Stars and stripes wave on rows of American flags leading to the Rio Grande Valley State Veterans Cemetery in Mission. They lead to a Mission Fire Department truck parked outside the entrance with a large American flag fluttering from the towering ladder.
The Mission firefighters were among the law enforcement present Friday during a ceremony for unaccompanied veteran, Apolonio Leyva, who died May 1. Leyva served in the United States Marine Corps from March 1972 to May 1974.
“Once a Marine, always a Marine,” said Sean Downey, commandant with the Rio Grande Valley Detachment of the Marine Corps League.
Downey accepted the folded flag that draped over Leyva’s coffin — usually claimed by next of kin — as part of the ceremony lead by Veterans of Foreign Wars Post 8788.
“They say he was unaccompanied because he didn’t have any relatives here,” said Tony Cordova, honor guard captain of the VFW, “but as far as being accompanied, we’re here to take care of that end of the business.
“We don’t get paid to do this. We do this because the veteran deserves it.”
After Leyva was honored during a ceremony which included a 21-gun salute, veterans were asked to pay their last respects. They formed a line and one by one, they marched to the coffin, pivoted to salute Leyva.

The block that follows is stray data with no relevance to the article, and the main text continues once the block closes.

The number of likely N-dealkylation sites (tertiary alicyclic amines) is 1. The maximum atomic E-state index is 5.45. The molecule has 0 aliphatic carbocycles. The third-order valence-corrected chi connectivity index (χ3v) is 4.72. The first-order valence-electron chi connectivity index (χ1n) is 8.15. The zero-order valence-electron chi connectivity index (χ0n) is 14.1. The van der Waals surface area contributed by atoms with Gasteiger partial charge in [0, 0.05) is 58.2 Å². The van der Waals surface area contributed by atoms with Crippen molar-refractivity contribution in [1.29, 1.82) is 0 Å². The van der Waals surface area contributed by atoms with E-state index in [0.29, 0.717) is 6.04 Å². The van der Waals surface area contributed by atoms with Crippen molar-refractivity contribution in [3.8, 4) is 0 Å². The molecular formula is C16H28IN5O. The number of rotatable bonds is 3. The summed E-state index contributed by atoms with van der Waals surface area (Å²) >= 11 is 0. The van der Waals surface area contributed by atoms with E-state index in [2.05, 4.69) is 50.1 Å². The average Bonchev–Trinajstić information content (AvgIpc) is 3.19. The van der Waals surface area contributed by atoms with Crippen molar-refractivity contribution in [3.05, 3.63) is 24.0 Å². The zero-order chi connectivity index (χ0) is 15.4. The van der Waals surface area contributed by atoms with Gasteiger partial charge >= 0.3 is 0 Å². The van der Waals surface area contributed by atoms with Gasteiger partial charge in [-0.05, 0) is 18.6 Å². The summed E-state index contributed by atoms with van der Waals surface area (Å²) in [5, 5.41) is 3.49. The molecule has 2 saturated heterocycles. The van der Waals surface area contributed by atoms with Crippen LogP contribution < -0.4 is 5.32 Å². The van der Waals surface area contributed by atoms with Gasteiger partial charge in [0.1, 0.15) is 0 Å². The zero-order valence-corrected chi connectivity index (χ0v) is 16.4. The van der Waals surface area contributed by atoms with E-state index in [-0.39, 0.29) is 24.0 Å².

Cordova and the VFW have attended 67 funerals this year, and were present at 160 last year. They’re usually tasked with honoring veterans west of Weslaco and have traveled as far north as Alice.
“If we get a special request, we’re not going to turn it down,” he said.
‘REAL REASON FOR MEMORIAL DAY’
While Memorial Day honors those would died while serving, attendees took the opportunity to speak about the holiday anyway.
“Memorial Day should be more about remembering the sacrifices for our freedoms we enjoy,” said Downey.
People see Memorial Day as a long weekend, associating it more with sales and events, said Cordova.
“Not very many of them mention the real reason for Memorial Day … to remember the soldiers that have fallen in defense of our great country,” Cordova said.
Like most former Marines, Cordova still refers to himself as “a Marine,” and he said it was meaningful to be there for a fellow Devil Dog.
“I don’t know (Leyva’s) history, but I know what my history is,” Cordova said. “I’m a Vietnam veteran.
“I just hope that there’s someone here like this when I go.”
Cordova and Downey spoke appreciatively of those who showed up Friday to honor Leyva. And while he may have been classified as “unaccompanied,” he wasn’t alone.
“It’s important that we come out and they don’t go quietly,” Downey said of vets. “They go with family.”